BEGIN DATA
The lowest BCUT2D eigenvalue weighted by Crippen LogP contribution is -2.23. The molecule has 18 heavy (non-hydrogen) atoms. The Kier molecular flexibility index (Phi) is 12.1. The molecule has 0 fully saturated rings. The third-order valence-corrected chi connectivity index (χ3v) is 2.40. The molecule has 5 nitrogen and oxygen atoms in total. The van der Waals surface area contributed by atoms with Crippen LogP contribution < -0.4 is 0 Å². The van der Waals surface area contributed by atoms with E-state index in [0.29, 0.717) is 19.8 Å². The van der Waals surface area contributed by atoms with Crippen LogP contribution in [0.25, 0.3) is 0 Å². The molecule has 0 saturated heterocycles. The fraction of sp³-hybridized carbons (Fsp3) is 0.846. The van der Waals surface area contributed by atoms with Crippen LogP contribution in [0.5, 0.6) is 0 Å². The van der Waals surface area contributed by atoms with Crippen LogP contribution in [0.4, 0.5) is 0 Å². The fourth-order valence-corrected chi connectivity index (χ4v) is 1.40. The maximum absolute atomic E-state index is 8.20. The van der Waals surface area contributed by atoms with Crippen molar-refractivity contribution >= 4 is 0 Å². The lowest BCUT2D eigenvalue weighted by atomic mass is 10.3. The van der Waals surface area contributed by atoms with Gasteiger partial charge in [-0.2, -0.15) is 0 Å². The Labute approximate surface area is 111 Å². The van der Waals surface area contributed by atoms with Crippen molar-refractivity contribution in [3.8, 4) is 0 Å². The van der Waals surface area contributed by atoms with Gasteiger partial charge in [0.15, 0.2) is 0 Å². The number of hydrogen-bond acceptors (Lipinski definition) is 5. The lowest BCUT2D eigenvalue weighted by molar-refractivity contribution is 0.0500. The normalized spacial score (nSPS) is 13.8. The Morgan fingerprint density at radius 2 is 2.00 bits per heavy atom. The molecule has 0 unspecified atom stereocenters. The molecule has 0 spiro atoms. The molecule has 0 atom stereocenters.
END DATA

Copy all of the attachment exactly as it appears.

The lowest BCUT2D eigenvalue weighted by Crippen LogP contribution is -2.23. The molecule has 18 heavy (non-hydrogen) atoms. The Kier molecular flexibility index (Phi) is 12.1. The molecule has 0 fully saturated rings. The third-order valence-corrected chi connectivity index (χ3v) is 2.40. The molecule has 5 nitrogen and oxygen atoms in total. The van der Waals surface area contributed by atoms with Crippen LogP contribution < -0.4 is 0 Å². The van der Waals surface area contributed by atoms with E-state index in [0.29, 0.717) is 19.8 Å². The van der Waals surface area contributed by atoms with Crippen LogP contribution in [0.25, 0.3) is 0 Å². The molecule has 0 saturated heterocycles. The fraction of sp³-hybridized carbons (Fsp3) is 0.846. The van der Waals surface area contributed by atoms with Crippen LogP contribution in [0.5, 0.6) is 0 Å². The van der Waals surface area contributed by atoms with Crippen LogP contribution in [0.4, 0.5) is 0 Å². The fourth-order valence-corrected chi connectivity index (χ4v) is 1.40. The maximum absolute atomic E-state index is 8.20. The van der Waals surface area contributed by atoms with Crippen molar-refractivity contribution >= 4 is 0 Å². The lowest BCUT2D eigenvalue weighted by atomic mass is 10.3. The van der Waals surface area contributed by atoms with Gasteiger partial charge in [-0.2, -0.15) is 0 Å². The Labute approximate surface area is 111 Å². The van der Waals surface area contributed by atoms with Crippen molar-refractivity contribution in [3.8, 4) is 0 Å². The van der Waals surface area contributed by atoms with Gasteiger partial charge in [0.15, 0.2) is 0 Å². The number of hydrogen-bond acceptors (Lipinski definition) is 5. The lowest BCUT2D eigenvalue weighted by molar-refractivity contribution is 0.0500. The normalized spacial score (nSPS) is 13.8. The Morgan fingerprint density at radius 2 is 2.00 bits per heavy atom. The molecule has 0 unspecified atom stereocenters. The molecule has 0 spiro atoms. The molecule has 0 atom stereocenters.